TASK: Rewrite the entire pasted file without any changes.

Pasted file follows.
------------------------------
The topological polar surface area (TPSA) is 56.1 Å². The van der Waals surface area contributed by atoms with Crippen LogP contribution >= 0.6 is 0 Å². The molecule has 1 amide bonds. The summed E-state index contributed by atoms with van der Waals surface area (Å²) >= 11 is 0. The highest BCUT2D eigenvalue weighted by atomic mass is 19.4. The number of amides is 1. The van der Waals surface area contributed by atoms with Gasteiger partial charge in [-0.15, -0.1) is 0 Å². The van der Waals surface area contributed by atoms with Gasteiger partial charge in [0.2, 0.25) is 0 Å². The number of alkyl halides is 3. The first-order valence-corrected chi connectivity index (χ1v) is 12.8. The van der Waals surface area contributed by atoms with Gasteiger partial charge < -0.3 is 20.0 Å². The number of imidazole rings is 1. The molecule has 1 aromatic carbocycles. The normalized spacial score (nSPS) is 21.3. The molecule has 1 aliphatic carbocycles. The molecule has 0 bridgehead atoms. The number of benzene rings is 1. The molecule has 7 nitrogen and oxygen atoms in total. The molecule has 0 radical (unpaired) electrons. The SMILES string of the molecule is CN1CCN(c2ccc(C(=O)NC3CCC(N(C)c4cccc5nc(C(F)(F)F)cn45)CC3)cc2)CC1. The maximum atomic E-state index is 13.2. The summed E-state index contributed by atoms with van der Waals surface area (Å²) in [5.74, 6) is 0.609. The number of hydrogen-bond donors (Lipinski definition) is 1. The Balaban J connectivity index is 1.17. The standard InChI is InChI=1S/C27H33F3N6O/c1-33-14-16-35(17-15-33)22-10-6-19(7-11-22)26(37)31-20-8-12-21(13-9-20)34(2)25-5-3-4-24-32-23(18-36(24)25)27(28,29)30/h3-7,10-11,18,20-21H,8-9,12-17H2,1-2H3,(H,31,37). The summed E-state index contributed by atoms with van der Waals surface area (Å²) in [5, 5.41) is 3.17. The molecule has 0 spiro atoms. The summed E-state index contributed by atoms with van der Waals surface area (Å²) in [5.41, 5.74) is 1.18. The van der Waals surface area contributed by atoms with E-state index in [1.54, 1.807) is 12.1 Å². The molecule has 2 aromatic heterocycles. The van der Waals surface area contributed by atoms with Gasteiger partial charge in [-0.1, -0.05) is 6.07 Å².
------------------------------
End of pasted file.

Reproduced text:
The topological polar surface area (TPSA) is 56.1 Å². The van der Waals surface area contributed by atoms with Crippen LogP contribution >= 0.6 is 0 Å². The molecule has 1 amide bonds. The summed E-state index contributed by atoms with van der Waals surface area (Å²) >= 11 is 0. The highest BCUT2D eigenvalue weighted by atomic mass is 19.4. The number of amides is 1. The van der Waals surface area contributed by atoms with Gasteiger partial charge in [-0.15, -0.1) is 0 Å². The van der Waals surface area contributed by atoms with Gasteiger partial charge in [0.2, 0.25) is 0 Å². The number of alkyl halides is 3. The first-order valence-corrected chi connectivity index (χ1v) is 12.8. The van der Waals surface area contributed by atoms with Gasteiger partial charge < -0.3 is 20.0 Å². The number of imidazole rings is 1. The molecule has 1 aromatic carbocycles. The normalized spacial score (nSPS) is 21.3. The molecule has 1 aliphatic carbocycles. The molecule has 0 bridgehead atoms. The number of benzene rings is 1. The molecule has 7 nitrogen and oxygen atoms in total. The molecule has 0 radical (unpaired) electrons. The SMILES string of the molecule is CN1CCN(c2ccc(C(=O)NC3CCC(N(C)c4cccc5nc(C(F)(F)F)cn45)CC3)cc2)CC1. The maximum atomic E-state index is 13.2. The summed E-state index contributed by atoms with van der Waals surface area (Å²) in [5.74, 6) is 0.609. The number of hydrogen-bond donors (Lipinski definition) is 1. The Balaban J connectivity index is 1.17. The standard InChI is InChI=1S/C27H33F3N6O/c1-33-14-16-35(17-15-33)22-10-6-19(7-11-22)26(37)31-20-8-12-21(13-9-20)34(2)25-5-3-4-24-32-23(18-36(24)25)27(28,29)30/h3-7,10-11,18,20-21H,8-9,12-17H2,1-2H3,(H,31,37). The summed E-state index contributed by atoms with van der Waals surface area (Å²) in [5, 5.41) is 3.17. The molecule has 0 spiro atoms. The summed E-state index contributed by atoms with van der Waals surface area (Å²) in [5.41, 5.74) is 1.18. The van der Waals surface area contributed by atoms with E-state index in [1.54, 1.807) is 12.1 Å². The molecule has 2 aromatic heterocycles. The van der Waals surface area contributed by atoms with Gasteiger partial charge in [-0.1, -0.05) is 6.07 Å².